Day 3: Trip to Souj, Qasr Ibn Wardan, Rasafah and Qala'at Ja'abar (3)
Al Asad Travel Blog› entry 5 of 54 › view all entries
And then we entered the desert... Well, perhaps I should explain the word 'desert' to some readers first, because I doubt many people will know what a desert is. I mean, I didn't know it myself. I always thought a desert would be sand dunes, yellow sand stretching on to the horizon, with a hot sun burning on your head. A mindboggling vast ocean of sand, stretching from Syria all the way to India.
Well, it's nothing like that at all. No, a desert consists of green grassy hills full of bright red poppies, grazing sheep and pouring rain. Pretty much like the Scottish counrtyside so to say.
Yeah, that was a bit of a let-down. We were at the end of winter, so we expected we might get a droplet of rain here and there, but not that the entire Syrian desert would turn into a friggin' meadow!
Sure, must be nice for the people living here, that their herds are able to graze, but for a couple of Dutch guys expecting to go playing in the largest sandbox in the world it was a tad disappointing.
Two hours driving later the surroundings got a bit more sandy. According to the Lonely Planet this part of the country looks like Mars, because of the red sand. Well, for us it was Mars with a lot of grass halms and bushes here and there. And rain, lots of it.
I blame Derk for this. We've travelled through Scotland and New Zealand together. Both are countries characterised by the amount of rainfall, but when we were there we had the best weather in the world. So it is only logical that when we're visiting one of the driest regions in the world it is piss-pouring down.
Our next stop was the ancient city of Rasafah. This city was built somewhere in the third century and fortified in the Byzantine era. The entire outer wall of the fortress, some 2 kilometres round, is still standing (though partially restored).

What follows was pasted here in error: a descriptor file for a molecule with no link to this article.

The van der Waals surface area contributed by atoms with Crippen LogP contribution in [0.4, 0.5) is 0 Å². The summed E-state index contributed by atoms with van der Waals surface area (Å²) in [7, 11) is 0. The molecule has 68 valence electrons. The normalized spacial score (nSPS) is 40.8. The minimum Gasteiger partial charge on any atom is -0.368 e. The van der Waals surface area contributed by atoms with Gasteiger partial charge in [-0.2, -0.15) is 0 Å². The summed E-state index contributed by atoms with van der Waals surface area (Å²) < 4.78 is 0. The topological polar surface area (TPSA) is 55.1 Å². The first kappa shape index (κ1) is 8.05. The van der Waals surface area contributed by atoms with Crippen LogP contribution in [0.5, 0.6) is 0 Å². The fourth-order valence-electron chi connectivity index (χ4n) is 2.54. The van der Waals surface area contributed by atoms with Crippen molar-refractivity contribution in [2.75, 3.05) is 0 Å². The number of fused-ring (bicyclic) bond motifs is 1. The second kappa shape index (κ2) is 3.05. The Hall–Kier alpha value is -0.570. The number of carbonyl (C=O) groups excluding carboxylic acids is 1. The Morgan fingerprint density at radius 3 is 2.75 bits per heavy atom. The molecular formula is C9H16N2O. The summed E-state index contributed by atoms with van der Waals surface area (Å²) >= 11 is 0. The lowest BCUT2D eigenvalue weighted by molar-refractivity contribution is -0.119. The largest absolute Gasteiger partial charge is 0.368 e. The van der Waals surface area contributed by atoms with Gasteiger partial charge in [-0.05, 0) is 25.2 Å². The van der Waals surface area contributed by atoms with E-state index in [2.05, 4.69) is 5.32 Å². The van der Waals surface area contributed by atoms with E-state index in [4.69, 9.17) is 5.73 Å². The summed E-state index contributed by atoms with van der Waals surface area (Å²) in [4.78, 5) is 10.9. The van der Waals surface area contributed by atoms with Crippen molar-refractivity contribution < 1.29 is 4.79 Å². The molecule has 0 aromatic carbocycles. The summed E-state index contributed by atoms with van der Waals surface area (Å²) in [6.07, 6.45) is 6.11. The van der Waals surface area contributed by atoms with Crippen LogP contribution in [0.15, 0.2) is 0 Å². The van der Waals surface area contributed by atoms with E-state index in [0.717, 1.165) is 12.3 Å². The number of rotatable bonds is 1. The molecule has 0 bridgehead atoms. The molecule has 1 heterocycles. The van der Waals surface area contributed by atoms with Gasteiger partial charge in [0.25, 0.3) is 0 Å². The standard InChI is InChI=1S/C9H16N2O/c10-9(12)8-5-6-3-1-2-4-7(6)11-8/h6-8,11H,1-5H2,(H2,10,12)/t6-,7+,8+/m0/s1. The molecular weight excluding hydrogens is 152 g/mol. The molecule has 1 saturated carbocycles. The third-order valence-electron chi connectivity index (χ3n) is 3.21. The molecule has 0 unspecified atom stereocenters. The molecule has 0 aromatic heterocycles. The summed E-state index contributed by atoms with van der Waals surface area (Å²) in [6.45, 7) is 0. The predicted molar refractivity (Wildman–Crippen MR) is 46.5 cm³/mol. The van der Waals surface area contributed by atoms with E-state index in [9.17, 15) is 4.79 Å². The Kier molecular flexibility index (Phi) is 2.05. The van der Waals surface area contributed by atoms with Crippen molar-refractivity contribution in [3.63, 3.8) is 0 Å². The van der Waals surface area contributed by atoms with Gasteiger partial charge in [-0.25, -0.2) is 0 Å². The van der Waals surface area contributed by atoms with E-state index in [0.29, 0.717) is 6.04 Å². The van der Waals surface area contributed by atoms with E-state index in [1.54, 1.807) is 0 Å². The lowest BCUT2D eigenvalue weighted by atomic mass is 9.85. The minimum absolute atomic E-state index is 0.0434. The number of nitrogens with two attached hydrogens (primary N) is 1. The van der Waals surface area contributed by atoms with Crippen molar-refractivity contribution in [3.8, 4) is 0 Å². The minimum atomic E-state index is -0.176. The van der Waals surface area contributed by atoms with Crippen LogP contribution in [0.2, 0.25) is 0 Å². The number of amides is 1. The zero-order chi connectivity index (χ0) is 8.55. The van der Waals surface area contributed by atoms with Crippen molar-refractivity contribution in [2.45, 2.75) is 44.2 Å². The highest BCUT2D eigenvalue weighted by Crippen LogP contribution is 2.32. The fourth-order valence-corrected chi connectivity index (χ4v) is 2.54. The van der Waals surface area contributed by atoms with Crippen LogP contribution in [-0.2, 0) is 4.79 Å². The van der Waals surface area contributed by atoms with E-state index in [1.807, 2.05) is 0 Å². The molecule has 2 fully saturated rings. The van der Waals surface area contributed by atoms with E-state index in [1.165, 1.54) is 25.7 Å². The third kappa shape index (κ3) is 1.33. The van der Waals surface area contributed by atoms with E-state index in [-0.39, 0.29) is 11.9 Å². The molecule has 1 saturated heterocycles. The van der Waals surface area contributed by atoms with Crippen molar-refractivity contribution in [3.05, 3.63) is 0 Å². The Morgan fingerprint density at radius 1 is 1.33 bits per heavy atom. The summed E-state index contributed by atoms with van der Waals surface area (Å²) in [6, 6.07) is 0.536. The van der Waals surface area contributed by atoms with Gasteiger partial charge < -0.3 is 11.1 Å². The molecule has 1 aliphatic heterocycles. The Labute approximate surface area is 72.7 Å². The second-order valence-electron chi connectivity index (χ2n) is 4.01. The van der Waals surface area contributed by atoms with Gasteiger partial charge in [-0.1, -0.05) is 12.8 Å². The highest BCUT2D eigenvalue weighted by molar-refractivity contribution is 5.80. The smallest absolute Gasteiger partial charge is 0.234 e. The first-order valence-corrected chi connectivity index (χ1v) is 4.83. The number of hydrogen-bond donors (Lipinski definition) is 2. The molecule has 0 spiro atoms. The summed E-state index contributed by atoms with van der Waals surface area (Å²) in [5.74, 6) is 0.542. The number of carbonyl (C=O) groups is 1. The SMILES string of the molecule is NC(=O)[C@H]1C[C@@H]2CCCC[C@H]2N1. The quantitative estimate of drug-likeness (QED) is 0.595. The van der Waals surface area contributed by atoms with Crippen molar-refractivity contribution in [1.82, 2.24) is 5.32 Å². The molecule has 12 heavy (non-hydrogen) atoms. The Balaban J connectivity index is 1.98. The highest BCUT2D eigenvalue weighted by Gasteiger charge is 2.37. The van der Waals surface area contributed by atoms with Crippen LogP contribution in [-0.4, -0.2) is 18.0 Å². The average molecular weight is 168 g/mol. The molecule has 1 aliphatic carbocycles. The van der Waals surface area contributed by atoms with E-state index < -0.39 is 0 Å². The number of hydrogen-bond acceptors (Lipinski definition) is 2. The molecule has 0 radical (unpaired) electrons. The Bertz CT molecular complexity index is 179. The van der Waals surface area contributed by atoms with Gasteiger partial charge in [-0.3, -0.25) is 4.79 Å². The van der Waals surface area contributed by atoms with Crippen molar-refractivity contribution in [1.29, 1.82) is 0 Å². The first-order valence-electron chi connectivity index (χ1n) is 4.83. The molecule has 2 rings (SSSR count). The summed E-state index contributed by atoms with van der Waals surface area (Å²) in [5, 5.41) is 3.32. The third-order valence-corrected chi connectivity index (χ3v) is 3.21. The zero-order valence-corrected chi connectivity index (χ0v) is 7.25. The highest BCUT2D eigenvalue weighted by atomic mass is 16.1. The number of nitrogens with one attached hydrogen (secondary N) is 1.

Some of the ruins have been excavated and most impressive were three underground water reservoirs which you could enter. These reservoirs, some 10 metres high and completely underground, and the dark and eerie walls reminded us of the Mines of Moria.
The trip continued to the Euphrates river. The name of this river alone makes it worth a visit. I mean, the valley between the Tigris and Euphrates rivers is basically the cradle of all modern civilisation. We arrived at the river at the legacy of the former president, the al-Assad dam and storage reservoirs of the same name.
As hydro electrical dams are of utmost importance for a country like Syria, the dam was guarded by the army.
At the other side of the dam lies the castle Ja'abar, which is situated on a small island, connected to the shore via a small road. Impressive from a distance, but not worth a visit - as we would soon find out, when we visited the castle.
Basically the castle is just a pile of rocks, and it was absolutely packed with tourists. No, not Westerners, Syrians! This is the Easter weekend which is a holiday weekend for Muslims as well. So hundreds of Syrians flock to lake al-Assad to have a picnic or sail around in little boats.
All this sounds cute and fun enough, were it not for the amount of trash.
In hindsight we could have done without castle Ja'abar. It was almost an hour from Rasafah, which meant that we had to drive for more than three hours back to Hama. And as it was still raining it wasn't much of a scenic fun drive either. Oh well, eyes closed and slowly dozing off, the trip back to Hama went remarkably quick in the end.
We had planned to have dinner in a restaurant in the old town, but it looked very closed and very out of business when we arrived there. No worries, across the river was the excellent Le Jardin restaurant we ate yesterday, so we simply went back there.